Overheating Housing Market of US


people sitting on green grass field near city buildings during daytime

We are seeing the Overheating Housing Market of the US rapidly. And how long it will last remain a big question. Old trends are no longer there, and new ones dominate the market, thanks to pandemics and numerous other factors. Once financial colonoscopy of getting approval for a mortgage was the greatest worry of the buyers. But now it is no longer a worry. In virtually every American city right now, many single-family homes hitting the market are selling in bidding wars. And the buyer with the most cash who closes fastest wins.

The already overheating market

Numbers suggest America’s overheating housing market. Inventory in many parts of the country saw a record lows. Now we measure market days in hours. And home prices have soared 15.8% on average year-over-year across the country. Recent National Association of Realtors’ report validates this claim and shows it through numbers. Some places like Miami are seeing the “super boom”. In markets in Nashville, Sacramento, and Boise, contractual absurdities like waiving all contingencies are now standard conditions as panicked buyers over-reach to get in on the action before the current boom decelerates.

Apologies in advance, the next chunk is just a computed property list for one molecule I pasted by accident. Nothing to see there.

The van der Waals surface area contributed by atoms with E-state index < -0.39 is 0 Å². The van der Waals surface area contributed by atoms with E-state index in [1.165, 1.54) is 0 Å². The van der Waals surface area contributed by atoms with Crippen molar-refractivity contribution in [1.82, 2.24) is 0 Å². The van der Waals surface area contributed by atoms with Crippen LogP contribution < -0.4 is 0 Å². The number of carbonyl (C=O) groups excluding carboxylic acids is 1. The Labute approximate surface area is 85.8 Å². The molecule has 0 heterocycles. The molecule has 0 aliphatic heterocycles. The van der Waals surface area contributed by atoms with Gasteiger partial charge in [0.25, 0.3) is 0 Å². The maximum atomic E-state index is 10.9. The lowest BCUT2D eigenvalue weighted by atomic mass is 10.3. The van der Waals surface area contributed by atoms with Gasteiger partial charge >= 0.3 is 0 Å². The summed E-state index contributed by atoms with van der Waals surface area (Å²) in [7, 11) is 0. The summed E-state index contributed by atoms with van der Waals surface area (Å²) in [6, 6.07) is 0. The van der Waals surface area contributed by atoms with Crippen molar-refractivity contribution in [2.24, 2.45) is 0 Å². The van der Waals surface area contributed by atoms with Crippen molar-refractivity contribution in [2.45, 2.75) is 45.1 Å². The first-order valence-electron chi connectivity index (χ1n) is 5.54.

Pandemic is not the only reason and there are reasons beyond pandemic. “Home building since the end of the Great Recession hasn’t kept pace with population growth, while tens of millions of Millennials simultaneously have recently come of first home-buying age, creating a nationwide generational housing supply shortage that’s been deepening for years (which a ton of “experts”, policymakers, and lenders like Freddie Mac long saw coming).”, writes the Peter lane Taylor of Forbes.

On the demand side, a dozen years of bullish fiscal policy have just added more combustion to the fire. Mortgage interest rates have stayed at record lows through three successive Presidential Administrations, as the Dow Jones, NASDAQ, and S&P 500 have nearly tripled during the same period. According to the Mortgage Bankers’ Association, 2.5 million mortgages, or 4.96% of all outstanding residential loans, also are still in forbearance, as wealthy buyers continue to snatch up second and third homes (or more) as investments.

The important and longer -term question here is that what is going to fix the current housing boom? But unlike 2008, it is a good news for everyone whether you currently own a home or not.

Also read about the benefits of the virtual home tours